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J Am Med Dir Assoc. 2020 Apr;21(4):538-544.e1. doi: 10.1016/j.jamda.2019.12.022. Epub 2020 Feb 20.

The Post-Acute Delayed Discharge Risk Scale: Derivation and Validation With Ontario Alternate Level of Care Patients in Ontario Complex Continuing Care Hospitals.

Author information

1
School of Public Health and Health Systems, University of Waterloo, Waterloo, Ontario, Canada. Electronic address: luke.turcotte@uwaterloo.ca.
2
Institute of Health Policy Management and Evaluation, University of Toronto, Ontario Hospital Association, Toronto, Ontario, Canada.
3
School of Public Health and Health Systems, University of Waterloo, Waterloo, Ontario, Canada.

Abstract

OBJECTIVES:

To describe and validate the Post-acute Delayed Discharge Risk Scale (PADDRS), which classifies patients by risk of delayed discharge on admission to post-acute care settings using information collected with the interRAI Minimum Data Set (MDS) 2.0 assessment.

DESIGN:

Retrospective cohort study of individuals admitted to Ontario Complex Continuing Care (CCC) hospitals. Person-level linkage between interRAI MDS 2.0 assessments and Cancer Care Ontario Wait Time Information System records was performed.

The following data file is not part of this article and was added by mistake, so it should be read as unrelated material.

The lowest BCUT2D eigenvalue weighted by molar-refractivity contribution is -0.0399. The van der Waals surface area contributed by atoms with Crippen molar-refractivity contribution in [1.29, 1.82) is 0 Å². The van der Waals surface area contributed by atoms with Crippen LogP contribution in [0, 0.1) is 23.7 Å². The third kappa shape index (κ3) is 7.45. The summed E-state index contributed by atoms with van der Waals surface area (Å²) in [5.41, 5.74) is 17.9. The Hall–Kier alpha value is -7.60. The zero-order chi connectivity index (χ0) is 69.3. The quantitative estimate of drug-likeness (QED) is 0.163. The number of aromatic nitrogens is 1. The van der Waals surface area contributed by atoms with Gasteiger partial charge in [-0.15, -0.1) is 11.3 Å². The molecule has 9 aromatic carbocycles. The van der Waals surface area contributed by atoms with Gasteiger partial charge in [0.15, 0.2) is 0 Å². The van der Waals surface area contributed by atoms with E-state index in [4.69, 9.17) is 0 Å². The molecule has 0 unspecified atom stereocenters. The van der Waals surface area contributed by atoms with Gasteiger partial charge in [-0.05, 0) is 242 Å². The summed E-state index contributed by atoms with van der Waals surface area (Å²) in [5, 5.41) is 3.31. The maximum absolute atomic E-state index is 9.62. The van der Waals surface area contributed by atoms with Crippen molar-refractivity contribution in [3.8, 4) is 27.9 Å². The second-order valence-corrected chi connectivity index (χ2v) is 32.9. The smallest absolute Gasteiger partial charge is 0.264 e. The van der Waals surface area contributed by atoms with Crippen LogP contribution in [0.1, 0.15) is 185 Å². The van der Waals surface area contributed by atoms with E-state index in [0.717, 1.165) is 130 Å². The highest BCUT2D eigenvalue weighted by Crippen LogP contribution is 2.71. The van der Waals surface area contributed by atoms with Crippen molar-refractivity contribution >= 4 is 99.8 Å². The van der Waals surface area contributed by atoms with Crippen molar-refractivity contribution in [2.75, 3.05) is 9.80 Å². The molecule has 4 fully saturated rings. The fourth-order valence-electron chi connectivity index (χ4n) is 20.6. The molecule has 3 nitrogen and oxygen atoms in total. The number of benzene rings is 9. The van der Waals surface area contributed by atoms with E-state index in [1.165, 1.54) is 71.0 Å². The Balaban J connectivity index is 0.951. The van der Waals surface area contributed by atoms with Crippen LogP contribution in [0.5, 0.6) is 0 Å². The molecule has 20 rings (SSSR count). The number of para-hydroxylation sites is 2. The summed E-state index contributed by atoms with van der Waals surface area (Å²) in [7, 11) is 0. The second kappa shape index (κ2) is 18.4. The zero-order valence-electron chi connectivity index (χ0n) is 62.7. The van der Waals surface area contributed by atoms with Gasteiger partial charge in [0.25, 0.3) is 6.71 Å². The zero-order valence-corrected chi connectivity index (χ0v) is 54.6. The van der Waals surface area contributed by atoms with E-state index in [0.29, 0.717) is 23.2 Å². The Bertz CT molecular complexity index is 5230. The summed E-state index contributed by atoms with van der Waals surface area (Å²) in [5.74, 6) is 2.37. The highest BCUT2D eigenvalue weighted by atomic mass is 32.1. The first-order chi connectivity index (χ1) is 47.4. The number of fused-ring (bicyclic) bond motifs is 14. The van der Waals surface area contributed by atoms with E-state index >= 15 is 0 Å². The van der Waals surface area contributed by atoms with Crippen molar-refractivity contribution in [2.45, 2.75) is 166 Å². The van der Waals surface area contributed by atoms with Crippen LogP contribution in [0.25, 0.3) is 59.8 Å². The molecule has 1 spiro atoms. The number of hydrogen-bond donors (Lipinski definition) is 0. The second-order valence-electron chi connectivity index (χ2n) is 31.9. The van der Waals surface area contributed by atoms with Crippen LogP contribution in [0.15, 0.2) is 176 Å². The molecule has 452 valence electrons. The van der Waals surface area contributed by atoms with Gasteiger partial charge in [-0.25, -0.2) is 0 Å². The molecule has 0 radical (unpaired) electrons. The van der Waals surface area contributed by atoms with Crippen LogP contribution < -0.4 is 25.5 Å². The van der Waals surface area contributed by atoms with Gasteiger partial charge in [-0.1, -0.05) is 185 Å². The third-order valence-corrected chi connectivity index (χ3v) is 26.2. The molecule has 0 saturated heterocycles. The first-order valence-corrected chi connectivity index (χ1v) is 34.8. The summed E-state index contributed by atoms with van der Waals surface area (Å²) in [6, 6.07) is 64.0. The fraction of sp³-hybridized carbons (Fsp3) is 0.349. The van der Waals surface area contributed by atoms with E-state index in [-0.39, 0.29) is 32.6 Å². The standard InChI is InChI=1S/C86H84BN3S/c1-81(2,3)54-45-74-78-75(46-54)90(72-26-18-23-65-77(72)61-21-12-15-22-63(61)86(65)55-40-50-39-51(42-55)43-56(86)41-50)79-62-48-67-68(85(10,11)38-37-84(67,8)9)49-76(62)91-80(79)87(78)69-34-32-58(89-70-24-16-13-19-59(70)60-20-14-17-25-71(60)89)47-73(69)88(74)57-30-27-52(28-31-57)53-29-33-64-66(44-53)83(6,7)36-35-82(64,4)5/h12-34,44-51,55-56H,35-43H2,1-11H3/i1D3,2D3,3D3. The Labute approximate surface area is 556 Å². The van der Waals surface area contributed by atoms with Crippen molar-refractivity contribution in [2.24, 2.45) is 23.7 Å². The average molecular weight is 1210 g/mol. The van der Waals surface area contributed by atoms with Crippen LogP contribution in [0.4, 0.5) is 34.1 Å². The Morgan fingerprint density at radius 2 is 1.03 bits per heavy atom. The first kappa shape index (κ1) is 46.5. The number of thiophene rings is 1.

SETTING AND PARTICIPANTS:

Sample of 30,657 patients who received care in an Ontario CCC hospital and were assessed with the interRAI MDS 2.0 assessment between January 1, 2010, and March 31, 2013.

MEASURES:

Alternate Level of Care (ALC) designation of 30 or more days was used as the marker of delayed discharge. Scale validation was performed through computation of class-level effect sizes and receiver operating characteristic curves for each of Ontario's geographic health regions. Additionally, Clinical Assessment Protocol (CAP) decision-support tool trigger rates by PADDRS risk level were computed for problem areas that are clinically relevant with the delayed discharge outcome.

RESULTS:

Overall, 9.4% of the sample experienced the delayed discharge outcome. The PADDRS algorithm achieved an overall area under the curve (AUC) statistic of 0.74, which indicates good discriminatory ability for predicting delayed discharge. PADDRS is generalizable across geographic regions, with AUC statistics ranging between 0.61 and 0.81 across each of Ontario's 14 Local Health Integration Networks. PADDRS demonstrated strong concurrent validity, as the percentage of patients triggering CAPs increased with the risk of delayed discharge.

CONCLUSIONS AND IMPLICATIONS:

PADDRS combines numerous important clinical factors associated with delayed discharge from a post-acute hospital into a cohesive decision-support tool for use by discharge planners. In addition to early identification of patients who are most likely to experience delayed discharge, PADDRS has applications in risk-adjusted quality measurement of discharge planning efficiency.

KEYWORDS:

Patient flow; alternate level of care (ALC); delayed discharge; post-acute care

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